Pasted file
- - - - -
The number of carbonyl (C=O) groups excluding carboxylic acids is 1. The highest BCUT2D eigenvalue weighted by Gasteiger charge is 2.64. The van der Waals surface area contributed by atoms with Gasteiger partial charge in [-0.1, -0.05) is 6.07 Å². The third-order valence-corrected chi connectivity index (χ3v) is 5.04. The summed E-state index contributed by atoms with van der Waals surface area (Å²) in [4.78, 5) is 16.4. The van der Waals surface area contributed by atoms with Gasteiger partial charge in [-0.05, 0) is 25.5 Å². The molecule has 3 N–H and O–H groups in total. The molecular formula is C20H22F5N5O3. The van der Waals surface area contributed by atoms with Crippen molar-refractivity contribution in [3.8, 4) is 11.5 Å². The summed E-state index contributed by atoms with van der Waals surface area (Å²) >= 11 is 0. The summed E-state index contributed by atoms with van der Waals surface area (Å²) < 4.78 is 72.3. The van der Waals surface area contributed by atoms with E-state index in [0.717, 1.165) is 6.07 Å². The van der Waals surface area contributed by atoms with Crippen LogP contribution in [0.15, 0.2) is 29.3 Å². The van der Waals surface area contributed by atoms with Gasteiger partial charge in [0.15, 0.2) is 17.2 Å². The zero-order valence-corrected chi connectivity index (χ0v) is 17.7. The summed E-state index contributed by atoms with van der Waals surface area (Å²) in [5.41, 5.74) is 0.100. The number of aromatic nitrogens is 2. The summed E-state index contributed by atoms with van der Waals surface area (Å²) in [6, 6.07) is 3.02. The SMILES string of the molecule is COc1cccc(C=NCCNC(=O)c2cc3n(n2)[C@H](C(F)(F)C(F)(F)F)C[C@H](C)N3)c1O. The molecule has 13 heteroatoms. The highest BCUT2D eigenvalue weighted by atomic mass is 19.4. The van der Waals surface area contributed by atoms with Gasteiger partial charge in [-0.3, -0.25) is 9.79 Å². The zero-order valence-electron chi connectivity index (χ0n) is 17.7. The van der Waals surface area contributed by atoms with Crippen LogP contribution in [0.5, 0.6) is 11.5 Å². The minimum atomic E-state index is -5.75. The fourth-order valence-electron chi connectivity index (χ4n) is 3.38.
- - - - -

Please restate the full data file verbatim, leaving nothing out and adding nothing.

The number of carbonyl (C=O) groups excluding carboxylic acids is 1. The highest BCUT2D eigenvalue weighted by Gasteiger charge is 2.64. The van der Waals surface area contributed by atoms with Gasteiger partial charge in [-0.1, -0.05) is 6.07 Å². The third-order valence-corrected chi connectivity index (χ3v) is 5.04. The summed E-state index contributed by atoms with van der Waals surface area (Å²) in [4.78, 5) is 16.4. The van der Waals surface area contributed by atoms with Gasteiger partial charge in [-0.05, 0) is 25.5 Å². The molecule has 3 N–H and O–H groups in total. The molecular formula is C20H22F5N5O3. The van der Waals surface area contributed by atoms with Crippen molar-refractivity contribution in [3.8, 4) is 11.5 Å². The summed E-state index contributed by atoms with van der Waals surface area (Å²) >= 11 is 0. The summed E-state index contributed by atoms with van der Waals surface area (Å²) < 4.78 is 72.3. The van der Waals surface area contributed by atoms with E-state index in [0.717, 1.165) is 6.07 Å². The van der Waals surface area contributed by atoms with Crippen LogP contribution in [0.15, 0.2) is 29.3 Å². The van der Waals surface area contributed by atoms with Gasteiger partial charge in [0.15, 0.2) is 17.2 Å². The zero-order valence-corrected chi connectivity index (χ0v) is 17.7. The summed E-state index contributed by atoms with van der Waals surface area (Å²) in [5.41, 5.74) is 0.100. The number of aromatic nitrogens is 2. The summed E-state index contributed by atoms with van der Waals surface area (Å²) in [6, 6.07) is 3.02. The SMILES string of the molecule is COc1cccc(C=NCCNC(=O)c2cc3n(n2)[C@H](C(F)(F)C(F)(F)F)C[C@H](C)N3)c1O. The molecule has 13 heteroatoms. The highest BCUT2D eigenvalue weighted by atomic mass is 19.4. The van der Waals surface area contributed by atoms with Gasteiger partial charge in [-0.3, -0.25) is 9.79 Å². The zero-order valence-electron chi connectivity index (χ0n) is 17.7. The van der Waals surface area contributed by atoms with Crippen LogP contribution in [0.5, 0.6) is 11.5 Å². The minimum atomic E-state index is -5.75. The fourth-order valence-electron chi connectivity index (χ4n) is 3.38.